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Re: APOD: Solar System Portrait (2017 Feb 11)

Post by DavidLeodis » Sun Feb 12, 2017 2:38 pm

The information brought up through the 'Voyager Project' link in the credit includes the distance of Voyager 1 and 2 from the Sun and Earth. As I would have expected both are getting further from the Sun, but to my surprise while Voyager 2 is getting further from the Earth that is not the case for Voyager 1 as it is getting nearer the Earth (at least when I just used the link). :?

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Re: APOD: Solar System Portrait (2017 Feb 11)

Post by rstevenson » Sun Feb 12, 2017 2:41 pm

DavidLeodis wrote:The information brought up through the 'Voyager Project' link in the credit includes the distance of Voyager 1 and 2 from the Sun and Earth. As I would have expected both are getting further from the Sun, but to my surprise while Voyager 2 is getting further from the Earth that is not the case for Voyager 1 as it is getting nearer the Earth (at least when I just used the link). :?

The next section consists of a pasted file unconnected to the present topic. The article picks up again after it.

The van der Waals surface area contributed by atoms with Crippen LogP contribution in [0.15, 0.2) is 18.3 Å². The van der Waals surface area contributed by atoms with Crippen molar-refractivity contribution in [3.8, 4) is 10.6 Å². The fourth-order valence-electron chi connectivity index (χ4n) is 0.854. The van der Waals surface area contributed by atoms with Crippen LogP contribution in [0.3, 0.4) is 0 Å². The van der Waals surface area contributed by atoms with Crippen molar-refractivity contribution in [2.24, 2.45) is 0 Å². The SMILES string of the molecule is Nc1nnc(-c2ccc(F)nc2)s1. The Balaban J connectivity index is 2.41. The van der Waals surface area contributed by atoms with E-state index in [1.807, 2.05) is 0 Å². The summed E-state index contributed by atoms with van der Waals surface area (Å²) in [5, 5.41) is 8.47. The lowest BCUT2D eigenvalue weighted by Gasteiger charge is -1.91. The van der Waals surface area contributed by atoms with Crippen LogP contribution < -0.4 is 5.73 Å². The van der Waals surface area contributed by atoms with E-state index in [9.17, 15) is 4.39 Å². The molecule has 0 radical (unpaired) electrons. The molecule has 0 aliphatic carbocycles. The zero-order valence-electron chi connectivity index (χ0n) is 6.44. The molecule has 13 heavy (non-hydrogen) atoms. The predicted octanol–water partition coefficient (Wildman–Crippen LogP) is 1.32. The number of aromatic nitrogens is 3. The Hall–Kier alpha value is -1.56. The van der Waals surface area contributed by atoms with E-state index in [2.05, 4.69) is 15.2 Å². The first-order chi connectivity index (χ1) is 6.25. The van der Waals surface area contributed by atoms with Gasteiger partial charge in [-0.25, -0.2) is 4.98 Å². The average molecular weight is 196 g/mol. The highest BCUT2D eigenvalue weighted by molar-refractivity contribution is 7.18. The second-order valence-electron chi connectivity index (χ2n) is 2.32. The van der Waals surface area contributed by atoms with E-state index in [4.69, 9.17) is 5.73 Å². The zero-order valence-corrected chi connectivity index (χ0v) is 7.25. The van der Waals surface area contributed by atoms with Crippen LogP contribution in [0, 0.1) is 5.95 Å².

I think it would be more accurate to say the Earth is getting nearer to it, as the Earth orbits the Sun. After a while we'll be getting further away again. At this point, it's really only useful to think about how far the Voyagers are from the Sun.

Rob

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Re: APOD: Solar System Portrait (2017 Feb 11)

Post by DavidLeodis » Mon Feb 13, 2017 1:20 pm

rstevenson wrote:
DavidLeodis wrote:The information brought up through the 'Voyager Project' link in the credit includes the distance of Voyager 1 and 2 from the Sun and Earth. As I would have expected both are getting further from the Sun, but to my surprise while Voyager 2 is getting further from the Earth that is not the case for Voyager 1 as it is getting nearer the Earth (at least when I just used the link). :?
I think it would be more accurate to say the Earth is getting nearer to it, as the Earth orbits the Sun. After a while we'll be getting further away again. At this point, it's really only useful to think about how far the Voyagers are from the Sun.

Rob
Thanks for that help Rob :).

PS. I see that the Earth is currently still getting nearer to Voyager 1 :wink:.

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Re: APOD: Solar System Portrait (2017 Feb 11)

Post by rstevenson » Mon Feb 13, 2017 2:34 pm

DavidLeodis wrote:PS. I see that the Earth is currently still getting nearer to Voyager 1 :wink:.
The gravity of the situation is overwhelming.

Rob